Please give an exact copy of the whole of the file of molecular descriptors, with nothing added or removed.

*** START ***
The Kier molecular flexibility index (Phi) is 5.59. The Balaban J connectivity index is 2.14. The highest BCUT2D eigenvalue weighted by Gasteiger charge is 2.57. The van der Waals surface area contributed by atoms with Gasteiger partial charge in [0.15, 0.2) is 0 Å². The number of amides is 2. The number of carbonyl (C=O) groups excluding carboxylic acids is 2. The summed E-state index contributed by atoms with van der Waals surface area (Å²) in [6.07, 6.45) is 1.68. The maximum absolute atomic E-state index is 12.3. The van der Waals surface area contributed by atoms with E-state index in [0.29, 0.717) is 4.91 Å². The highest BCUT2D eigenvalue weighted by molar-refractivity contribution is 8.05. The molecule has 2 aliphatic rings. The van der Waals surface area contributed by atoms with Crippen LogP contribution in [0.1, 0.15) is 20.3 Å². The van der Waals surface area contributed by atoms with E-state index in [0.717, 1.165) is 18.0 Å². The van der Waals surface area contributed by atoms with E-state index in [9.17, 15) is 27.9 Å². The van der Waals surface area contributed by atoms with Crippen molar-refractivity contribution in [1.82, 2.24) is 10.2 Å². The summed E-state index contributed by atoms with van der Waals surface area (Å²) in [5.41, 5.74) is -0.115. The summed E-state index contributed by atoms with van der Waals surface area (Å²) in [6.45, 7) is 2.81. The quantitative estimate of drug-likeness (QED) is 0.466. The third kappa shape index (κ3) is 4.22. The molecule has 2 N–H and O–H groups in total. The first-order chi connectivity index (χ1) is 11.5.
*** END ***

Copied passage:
The Kier molecular flexibility index (Phi) is 5.59. The Balaban J connectivity index is 2.14. The highest BCUT2D eigenvalue weighted by Gasteiger charge is 2.57. The van der Waals surface area contributed by atoms with Gasteiger partial charge in [0.15, 0.2) is 0 Å². The number of amides is 2. The number of carbonyl (C=O) groups excluding carboxylic acids is 2. The summed E-state index contributed by atoms with van der Waals surface area (Å²) in [6.07, 6.45) is 1.68. The maximum absolute atomic E-state index is 12.3. The van der Waals surface area contributed by atoms with E-state index in [0.29, 0.717) is 4.91 Å². The highest BCUT2D eigenvalue weighted by molar-refractivity contribution is 8.05. The molecule has 2 aliphatic rings. The van der Waals surface area contributed by atoms with Crippen LogP contribution in [0.1, 0.15) is 20.3 Å². The van der Waals surface area contributed by atoms with E-state index in [0.717, 1.165) is 18.0 Å². The van der Waals surface area contributed by atoms with E-state index in [9.17, 15) is 27.9 Å². The van der Waals surface area contributed by atoms with Crippen molar-refractivity contribution in [1.82, 2.24) is 10.2 Å². The summed E-state index contributed by atoms with van der Waals surface area (Å²) in [5.41, 5.74) is -0.115. The summed E-state index contributed by atoms with van der Waals surface area (Å²) in [6.45, 7) is 2.81. The quantitative estimate of drug-likeness (QED) is 0.466. The third kappa shape index (κ3) is 4.22. The molecule has 2 N–H and O–H groups in total. The first-order chi connectivity index (χ1) is 11.5.